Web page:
Evolution of the Mind

January 31, 2012

It’s been two months since Paul lost his job. Watching the ink dry on his resumes has been meditative and mindnumbing. For the most part the waiting has been a beautiful preiod of growth. The longer this takes the more prepared I am for whatever change is coming. Our new world may not look like this one, and that would present a significant change in my lifestyle and the education of my children. This waiting place allows me to come to grips with that on my own pace. I have new perspective on “and Mary kept these things and pondered them in her heart.” This is a quiet period for me, and I appreciate the time.

I haven’t done well with my goal to walk thrice weekly, and I know that once I can work that into my routine the other aspects of my life will be smoother. I grow increasingly resentful of the time demands placed upon me by others. I’ve supressed it for a long time but my inner hermit is demanding his due. I’m settling into a quieter phase of my life, one that asks more introspection and delivers more wisdom and peace. I want to study and meditate. I want to learn. I want stillness. I don’t miss the bubbly, bouncy, frenetic old me; I appreciate her for who she was, but am happy to settle in to my new phase. I hope it lasts a while, and I hope I can better learn to say no to people so that I can enjoy the company of my new wiser, slower, quieter self. I think I have a few things to learn from her.

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Book Talk: Nurture Shock

January 30, 2012

I had a serious perfectionism complex when I was young. I knew I was imperfect, but felt that I was expected to be perfect. Being smart meant knowing the answers (always.) Being a good “little mama/big sister” meant being reliable and in control (always.) Being Mormon meant following all the commandments (always.) For the most part I fit all of those titles and more, and I was the good, reliable, hardworking girl people thought I was. But if I slipped, and didn’t get a good grade? I specifically remember a “dictation” on which I received a 10/20 that I hid from my parents hoping they wouldn’t find out or see the burning embarassement that my celtic skin so blatantly shone. What would happen if I didn’t do well? Would all the trust be gone? Would I be seen as something less than good? Would this change everything?  Also, since everyone seemed to rely on me and my abilities, would the world crumble if I did?  That’s a lot of pressure on a young person.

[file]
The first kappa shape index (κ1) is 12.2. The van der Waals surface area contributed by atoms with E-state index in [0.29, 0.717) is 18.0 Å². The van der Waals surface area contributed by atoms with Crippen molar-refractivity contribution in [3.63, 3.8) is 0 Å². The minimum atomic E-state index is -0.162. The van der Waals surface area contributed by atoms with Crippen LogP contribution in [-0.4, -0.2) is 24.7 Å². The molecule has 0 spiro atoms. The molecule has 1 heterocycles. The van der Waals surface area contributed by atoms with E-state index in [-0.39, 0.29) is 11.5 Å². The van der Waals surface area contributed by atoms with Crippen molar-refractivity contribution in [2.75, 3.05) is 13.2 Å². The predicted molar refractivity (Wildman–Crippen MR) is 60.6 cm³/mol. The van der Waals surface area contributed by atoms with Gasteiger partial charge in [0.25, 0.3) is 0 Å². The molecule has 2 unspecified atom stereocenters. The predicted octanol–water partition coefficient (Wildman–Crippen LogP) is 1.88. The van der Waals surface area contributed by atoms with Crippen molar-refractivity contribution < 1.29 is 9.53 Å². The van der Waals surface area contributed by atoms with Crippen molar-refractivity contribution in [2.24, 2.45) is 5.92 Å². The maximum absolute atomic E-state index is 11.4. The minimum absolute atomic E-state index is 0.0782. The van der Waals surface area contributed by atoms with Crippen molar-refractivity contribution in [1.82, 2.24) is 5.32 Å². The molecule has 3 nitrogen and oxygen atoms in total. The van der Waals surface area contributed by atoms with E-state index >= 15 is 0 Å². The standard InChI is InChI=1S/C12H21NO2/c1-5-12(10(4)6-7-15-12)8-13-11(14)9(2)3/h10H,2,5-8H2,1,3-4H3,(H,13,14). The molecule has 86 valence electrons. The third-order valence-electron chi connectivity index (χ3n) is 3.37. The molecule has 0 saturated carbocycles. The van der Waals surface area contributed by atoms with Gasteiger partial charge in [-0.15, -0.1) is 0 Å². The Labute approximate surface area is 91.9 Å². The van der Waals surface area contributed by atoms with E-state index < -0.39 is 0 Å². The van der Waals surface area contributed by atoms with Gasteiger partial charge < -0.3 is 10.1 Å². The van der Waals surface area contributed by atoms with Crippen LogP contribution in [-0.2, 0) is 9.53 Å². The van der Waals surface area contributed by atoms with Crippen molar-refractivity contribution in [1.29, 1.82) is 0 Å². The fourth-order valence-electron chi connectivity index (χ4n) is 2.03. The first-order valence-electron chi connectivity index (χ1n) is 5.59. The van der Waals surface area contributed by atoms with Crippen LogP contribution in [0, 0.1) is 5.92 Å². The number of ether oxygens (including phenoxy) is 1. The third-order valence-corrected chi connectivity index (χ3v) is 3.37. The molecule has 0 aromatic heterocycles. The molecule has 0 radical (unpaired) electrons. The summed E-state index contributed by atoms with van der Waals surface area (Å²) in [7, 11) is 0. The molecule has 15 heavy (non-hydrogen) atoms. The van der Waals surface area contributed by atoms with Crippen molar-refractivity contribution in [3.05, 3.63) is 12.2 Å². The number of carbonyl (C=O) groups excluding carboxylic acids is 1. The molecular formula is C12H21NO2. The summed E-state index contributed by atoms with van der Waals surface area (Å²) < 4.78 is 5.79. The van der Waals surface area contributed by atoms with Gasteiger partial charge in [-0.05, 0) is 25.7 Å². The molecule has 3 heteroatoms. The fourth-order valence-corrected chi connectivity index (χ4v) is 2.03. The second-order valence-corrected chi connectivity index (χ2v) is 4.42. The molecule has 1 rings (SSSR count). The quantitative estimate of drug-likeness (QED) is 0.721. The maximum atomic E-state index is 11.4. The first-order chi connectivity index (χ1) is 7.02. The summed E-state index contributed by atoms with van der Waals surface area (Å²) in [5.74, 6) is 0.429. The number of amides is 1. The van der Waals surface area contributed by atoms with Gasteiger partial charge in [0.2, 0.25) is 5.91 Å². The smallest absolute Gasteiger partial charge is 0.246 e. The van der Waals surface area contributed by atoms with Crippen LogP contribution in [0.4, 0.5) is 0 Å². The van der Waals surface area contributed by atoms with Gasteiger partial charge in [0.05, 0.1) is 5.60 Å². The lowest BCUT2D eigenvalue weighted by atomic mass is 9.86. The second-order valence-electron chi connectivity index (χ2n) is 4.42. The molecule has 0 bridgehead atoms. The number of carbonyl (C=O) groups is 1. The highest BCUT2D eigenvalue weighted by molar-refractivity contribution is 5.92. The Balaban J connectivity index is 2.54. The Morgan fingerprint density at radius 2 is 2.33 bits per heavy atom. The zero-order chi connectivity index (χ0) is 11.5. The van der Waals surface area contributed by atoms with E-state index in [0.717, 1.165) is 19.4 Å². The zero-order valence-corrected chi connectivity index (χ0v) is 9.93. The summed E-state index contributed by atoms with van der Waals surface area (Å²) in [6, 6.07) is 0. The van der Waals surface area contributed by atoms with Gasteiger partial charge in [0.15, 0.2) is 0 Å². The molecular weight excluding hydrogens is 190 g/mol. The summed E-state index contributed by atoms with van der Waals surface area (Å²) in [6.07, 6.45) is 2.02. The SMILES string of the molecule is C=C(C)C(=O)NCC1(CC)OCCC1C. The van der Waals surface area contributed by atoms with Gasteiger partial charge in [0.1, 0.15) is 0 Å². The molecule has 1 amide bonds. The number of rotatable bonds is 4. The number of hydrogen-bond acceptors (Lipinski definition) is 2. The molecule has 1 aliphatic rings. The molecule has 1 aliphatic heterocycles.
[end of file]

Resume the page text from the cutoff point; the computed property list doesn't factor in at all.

It wasn’t until adulthood that I began to realize that being smart meant “learning,” not already knowing the answers, that being smart meant asking questions.  I was nearly twenty before I felt secure in admitting what I didn’t know and seeking to know more.  It’s been since then that I’ve really begun to appreciate the beauty of the journey that began when I finally allowed myself to take down the walls of perfectionism and truly work to become better.